Term and Conditions.
Bookie’s Ts & Cs may well be dull, they may well be boring, but they are very important and you are advised to read them, understand them and realise their implications prior to attempting to bash a bookie.
The devil is in their detail!!
Here is a selection of the Ts & Cs from various bookies:
• Free bets only apply to new customers. Past and existing customers do not qualify.
• Free bets only apply to Internet and Telephone accounts.
• Customers who deposit money into their account via Moneybookers and Neteller are excluded from the free bet offer.
• The cumulative odds of the selections on the first bet must be evens or greater in order to qualify for a free bet.
• The free bet will usually be made available within 24 hours of the first bet being settled.
• The first bet must be settled within 30 days of account opening in order to qualify for the free bet.
• £5 or more (or currency equivalent) must be wagered on the first bet in order to qualify for the free.
• Previous account holders are not eligible for the free bet. Anyone opening an account that has previously held one that is closed does not qualify for the free bet.
• The free bet is valid for 30 days after issue. Any free bet amount left unused after 30 days will be removed.
• The first bet must be placed on a sports book market, numbers or lotto only (Games, Casino, Poker, Arcade and Bingo do not qualify).
• One free bet per customer only.
• The free bet stake is not included in any returns and is non-withdrawable.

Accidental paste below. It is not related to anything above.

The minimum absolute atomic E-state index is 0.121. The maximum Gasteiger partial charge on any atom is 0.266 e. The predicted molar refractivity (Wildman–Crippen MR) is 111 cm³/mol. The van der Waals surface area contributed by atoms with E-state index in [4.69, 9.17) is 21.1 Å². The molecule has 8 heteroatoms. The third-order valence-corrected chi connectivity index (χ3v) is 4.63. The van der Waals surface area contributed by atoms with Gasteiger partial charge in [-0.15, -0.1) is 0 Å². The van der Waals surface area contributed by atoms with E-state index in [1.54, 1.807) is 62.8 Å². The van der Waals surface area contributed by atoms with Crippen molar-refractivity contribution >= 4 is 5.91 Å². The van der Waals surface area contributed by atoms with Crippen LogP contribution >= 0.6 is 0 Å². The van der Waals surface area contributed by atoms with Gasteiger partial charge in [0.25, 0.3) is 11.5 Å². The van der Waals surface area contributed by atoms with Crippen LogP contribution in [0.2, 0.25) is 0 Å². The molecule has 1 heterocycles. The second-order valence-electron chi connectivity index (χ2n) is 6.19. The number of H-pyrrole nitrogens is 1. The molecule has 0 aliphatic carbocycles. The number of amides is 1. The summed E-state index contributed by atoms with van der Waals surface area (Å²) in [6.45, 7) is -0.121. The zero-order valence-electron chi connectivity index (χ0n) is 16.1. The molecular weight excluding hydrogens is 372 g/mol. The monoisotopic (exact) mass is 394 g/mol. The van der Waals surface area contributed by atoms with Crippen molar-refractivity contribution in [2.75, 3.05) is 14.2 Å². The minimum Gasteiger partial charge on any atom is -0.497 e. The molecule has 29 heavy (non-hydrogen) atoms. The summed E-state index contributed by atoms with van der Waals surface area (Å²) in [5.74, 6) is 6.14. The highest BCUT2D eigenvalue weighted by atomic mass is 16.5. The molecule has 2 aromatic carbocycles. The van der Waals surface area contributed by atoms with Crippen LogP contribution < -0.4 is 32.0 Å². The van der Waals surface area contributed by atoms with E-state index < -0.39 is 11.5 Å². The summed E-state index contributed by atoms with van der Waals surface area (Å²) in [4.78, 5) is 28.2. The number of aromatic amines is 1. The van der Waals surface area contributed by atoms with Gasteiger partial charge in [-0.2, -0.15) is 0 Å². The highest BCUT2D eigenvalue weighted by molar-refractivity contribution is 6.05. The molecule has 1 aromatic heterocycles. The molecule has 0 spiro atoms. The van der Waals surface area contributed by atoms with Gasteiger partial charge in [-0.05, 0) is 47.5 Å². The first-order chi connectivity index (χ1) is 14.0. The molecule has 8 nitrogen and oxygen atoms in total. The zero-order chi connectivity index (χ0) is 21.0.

• The free bet offer cannot be used in conjunction with any other offer.
One issue with the Ts & Cs is that, prior to the free bet bonus being credited to an account, a qualifying bet must be placed on the outcome of an event. i.e. a customer must risk money their own money first before becoming eligible for a free bet.
Although we cannot circumvent this, let’s see how we can obtain a free bet without exposing too much of our money.
In outline, a qualifying bet is placed on a horse winning its race with the bookie offering the free bet and then as much of the liability is layed off, as is possible, on a betting exchange.
In this way, it becomes a low/no risk bet.
The only issues here are that:
• The betting exchange odds are generally greater than the bookies’ odds by approximately 20% and sometimes more.
As such, it is possible that a relatively small amount of money could be lost due to the difference between the bookie’s and the exchange’s odds.
The greater the difference, the greater the potential loss is.
Therefore, it is best to wait until a horse can be identified whose difference between the bookie’s and exchange’s odds is as little as possible.
In this way, the potential loss is also as little as possible.
It would be ideal if the bookie’s back odds were greater than the exchange’s lay odds, but this rarely occurs.
• Generally, in a fast moving market, odds change relatively quickly, especially on exchanges.
Therefore, the required lay odds may be unobtainable.
The best advice that we can give is to be patient and to place the qualifying bet well before the start of the race since betting markets tend to be more stable at this time.